Right before the closing credits roll on Elvis & Nixon, the new film from director Liza Johnson, text appears above a photograph of one of music’s most famous figures and the most infamous president in America’s history that says it is the most requested photo at the National Archives. However, the film that tells the story of that picture proves to not live up to the hype.
The titular climatic meeting between the two legendary figures turns out to be wholly anticlimactic. Instead, the real show is the nuanced and controlled performance from Michael Shannon as Elvis Presley. The rest of the film fails to emerge from his shadow.
Shannon is supremely interesting as the King. Refusing to give into easy trappings, like an overzealous twang of Presley’s trademark drawl, he plays him in a subtler way, but certainly no less complex. It is a desire to go above and beyond his expected duties as a musician that brings Presley to his mission to have a sit down with President Nixon (and request a badge to become a “Federal Agent At-Large”), but as Shannon helps illustrate in fantastic monologues in front of mirrors at two different moments in the film, it is more about trying to prove to himself that he is more than the caricature that he has become.
The idea that there is something, or someone, bigger than you and the drive to reach it yourself is the underlying theme of the entire film – whether it be in the subplot of Presley’s reluctant, called upon head of public relations (played by Alex Pettyfer), who wants to strike out on his own from Elvis, or even Nixon, who becomes enraptured in the different kind of fame Presley brings (if for nothing else than to gain approval from his daughter, a dotting Elvis fan).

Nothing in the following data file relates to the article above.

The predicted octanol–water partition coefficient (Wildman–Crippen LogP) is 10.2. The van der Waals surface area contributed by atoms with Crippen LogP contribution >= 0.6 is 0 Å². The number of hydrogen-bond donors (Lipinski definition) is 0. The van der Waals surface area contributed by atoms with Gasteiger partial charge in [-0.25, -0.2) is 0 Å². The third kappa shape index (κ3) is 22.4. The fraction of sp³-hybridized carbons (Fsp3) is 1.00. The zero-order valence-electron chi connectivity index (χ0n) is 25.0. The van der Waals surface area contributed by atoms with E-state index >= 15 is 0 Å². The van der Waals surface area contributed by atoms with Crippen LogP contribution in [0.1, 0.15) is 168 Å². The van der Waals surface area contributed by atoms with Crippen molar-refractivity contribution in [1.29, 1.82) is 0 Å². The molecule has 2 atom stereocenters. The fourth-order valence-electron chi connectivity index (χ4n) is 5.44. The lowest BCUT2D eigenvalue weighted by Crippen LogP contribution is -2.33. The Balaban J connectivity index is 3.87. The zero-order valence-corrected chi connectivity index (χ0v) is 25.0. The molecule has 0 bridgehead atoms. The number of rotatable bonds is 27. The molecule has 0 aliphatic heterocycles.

Unfortunately, no one can quite live up to it the way Shannon does. The subplot of Pettyfer’s character is flat and wholly uninteresting. Kevin Spacey’s performance as Nixon, while commendable in its likeness, is nothing new, and his role is confined to being merely a reactor rather than an integral player.
The film itself even fits into this idea of trying to be something else bigger than it is – in this case, namely a comedy. While the interactions and antics between Shannon’s Presley and Spacey’s Nixon draw some chuckles, as do some of the procedures of Presley entering the White House, the laughs are fewer than you’d expect from the film’s premise. A few more jokes could have made a big difference as the film – as an indirect result of Shannon’s strong, but subdued performance – was lacking some energy.
History is full of interesting stories, and this meeting between Presley and Nixon is surely one of them. Its adaptation to the screen, though – outside of Shannon – fails to live up to the myth behind it.
Elvis & Nixon is now playing at theaters throughout the DC area.
Photo: Courtesy of Obscured Pictures